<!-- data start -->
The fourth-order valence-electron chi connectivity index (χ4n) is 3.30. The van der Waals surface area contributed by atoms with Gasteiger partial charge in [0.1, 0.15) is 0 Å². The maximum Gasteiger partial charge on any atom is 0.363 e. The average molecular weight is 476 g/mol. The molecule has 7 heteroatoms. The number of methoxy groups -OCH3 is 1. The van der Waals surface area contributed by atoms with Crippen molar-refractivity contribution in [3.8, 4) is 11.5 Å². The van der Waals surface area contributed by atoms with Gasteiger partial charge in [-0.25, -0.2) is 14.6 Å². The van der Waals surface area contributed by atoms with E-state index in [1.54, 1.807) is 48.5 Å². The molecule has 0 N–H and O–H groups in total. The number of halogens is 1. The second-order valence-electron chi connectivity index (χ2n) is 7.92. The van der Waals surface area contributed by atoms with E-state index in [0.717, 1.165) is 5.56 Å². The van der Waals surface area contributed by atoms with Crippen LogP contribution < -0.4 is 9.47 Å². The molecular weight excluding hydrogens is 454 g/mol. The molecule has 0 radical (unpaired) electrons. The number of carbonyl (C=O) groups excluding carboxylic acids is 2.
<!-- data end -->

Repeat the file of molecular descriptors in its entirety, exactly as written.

The fourth-order valence-electron chi connectivity index (χ4n) is 3.30. The van der Waals surface area contributed by atoms with Gasteiger partial charge in [0.1, 0.15) is 0 Å². The maximum Gasteiger partial charge on any atom is 0.363 e. The average molecular weight is 476 g/mol. The molecule has 7 heteroatoms. The number of methoxy groups -OCH3 is 1. The van der Waals surface area contributed by atoms with Crippen molar-refractivity contribution in [3.8, 4) is 11.5 Å². The van der Waals surface area contributed by atoms with Gasteiger partial charge in [-0.25, -0.2) is 14.6 Å². The van der Waals surface area contributed by atoms with E-state index in [1.54, 1.807) is 48.5 Å². The molecule has 0 N–H and O–H groups in total. The number of halogens is 1. The second-order valence-electron chi connectivity index (χ2n) is 7.92. The van der Waals surface area contributed by atoms with E-state index in [0.717, 1.165) is 5.56 Å². The van der Waals surface area contributed by atoms with Crippen LogP contribution < -0.4 is 9.47 Å². The molecular weight excluding hydrogens is 454 g/mol. The molecule has 0 radical (unpaired) electrons. The number of carbonyl (C=O) groups excluding carboxylic acids is 2.